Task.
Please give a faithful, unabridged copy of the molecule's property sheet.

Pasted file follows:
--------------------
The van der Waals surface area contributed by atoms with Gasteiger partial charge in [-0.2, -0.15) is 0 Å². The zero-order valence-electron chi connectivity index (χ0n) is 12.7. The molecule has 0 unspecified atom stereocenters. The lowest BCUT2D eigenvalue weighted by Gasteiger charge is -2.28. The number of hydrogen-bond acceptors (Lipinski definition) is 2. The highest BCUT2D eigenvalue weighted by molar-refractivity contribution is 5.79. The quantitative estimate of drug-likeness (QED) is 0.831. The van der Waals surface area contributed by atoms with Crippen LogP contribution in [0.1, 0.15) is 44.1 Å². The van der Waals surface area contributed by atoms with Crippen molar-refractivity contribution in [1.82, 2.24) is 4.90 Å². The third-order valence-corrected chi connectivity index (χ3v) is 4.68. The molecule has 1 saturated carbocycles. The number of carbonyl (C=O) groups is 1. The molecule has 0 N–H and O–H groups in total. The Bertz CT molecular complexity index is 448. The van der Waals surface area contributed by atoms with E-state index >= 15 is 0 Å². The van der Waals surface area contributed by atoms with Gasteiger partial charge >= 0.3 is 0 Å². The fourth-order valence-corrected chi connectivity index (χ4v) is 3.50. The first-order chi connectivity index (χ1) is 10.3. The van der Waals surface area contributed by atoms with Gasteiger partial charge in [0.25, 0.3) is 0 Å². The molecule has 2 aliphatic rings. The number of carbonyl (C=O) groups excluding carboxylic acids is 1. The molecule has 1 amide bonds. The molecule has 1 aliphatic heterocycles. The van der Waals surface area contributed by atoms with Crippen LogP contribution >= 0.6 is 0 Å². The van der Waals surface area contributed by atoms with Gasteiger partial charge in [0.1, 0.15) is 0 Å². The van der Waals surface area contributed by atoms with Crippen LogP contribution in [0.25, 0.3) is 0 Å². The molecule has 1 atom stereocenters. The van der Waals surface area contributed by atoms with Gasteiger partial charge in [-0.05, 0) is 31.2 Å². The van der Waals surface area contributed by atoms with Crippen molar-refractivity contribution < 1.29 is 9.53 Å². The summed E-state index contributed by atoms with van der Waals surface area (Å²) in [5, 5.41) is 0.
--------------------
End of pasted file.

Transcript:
The van der Waals surface area contributed by atoms with Gasteiger partial charge in [-0.2, -0.15) is 0 Å². The zero-order valence-electron chi connectivity index (χ0n) is 12.7. The molecule has 0 unspecified atom stereocenters. The lowest BCUT2D eigenvalue weighted by Gasteiger charge is -2.28. The number of hydrogen-bond acceptors (Lipinski definition) is 2. The highest BCUT2D eigenvalue weighted by molar-refractivity contribution is 5.79. The quantitative estimate of drug-likeness (QED) is 0.831. The van der Waals surface area contributed by atoms with Crippen LogP contribution in [0.1, 0.15) is 44.1 Å². The van der Waals surface area contributed by atoms with Crippen molar-refractivity contribution in [1.82, 2.24) is 4.90 Å². The third-order valence-corrected chi connectivity index (χ3v) is 4.68. The molecule has 1 saturated carbocycles. The number of carbonyl (C=O) groups is 1. The molecule has 0 N–H and O–H groups in total. The Bertz CT molecular complexity index is 448. The van der Waals surface area contributed by atoms with E-state index >= 15 is 0 Å². The van der Waals surface area contributed by atoms with Gasteiger partial charge >= 0.3 is 0 Å². The fourth-order valence-corrected chi connectivity index (χ4v) is 3.50. The first-order chi connectivity index (χ1) is 10.3. The van der Waals surface area contributed by atoms with Gasteiger partial charge in [0.25, 0.3) is 0 Å². The molecule has 2 aliphatic rings. The number of carbonyl (C=O) groups excluding carboxylic acids is 1. The molecule has 1 amide bonds. The molecule has 1 aliphatic heterocycles. The van der Waals surface area contributed by atoms with Crippen LogP contribution >= 0.6 is 0 Å². The van der Waals surface area contributed by atoms with Gasteiger partial charge in [0.1, 0.15) is 0 Å². The van der Waals surface area contributed by atoms with Crippen LogP contribution in [0.25, 0.3) is 0 Å². The molecule has 1 atom stereocenters. The van der Waals surface area contributed by atoms with Gasteiger partial charge in [-0.05, 0) is 31.2 Å². The van der Waals surface area contributed by atoms with Crippen molar-refractivity contribution < 1.29 is 9.53 Å². The summed E-state index contributed by atoms with van der Waals surface area (Å²) in [5, 5.41) is 0.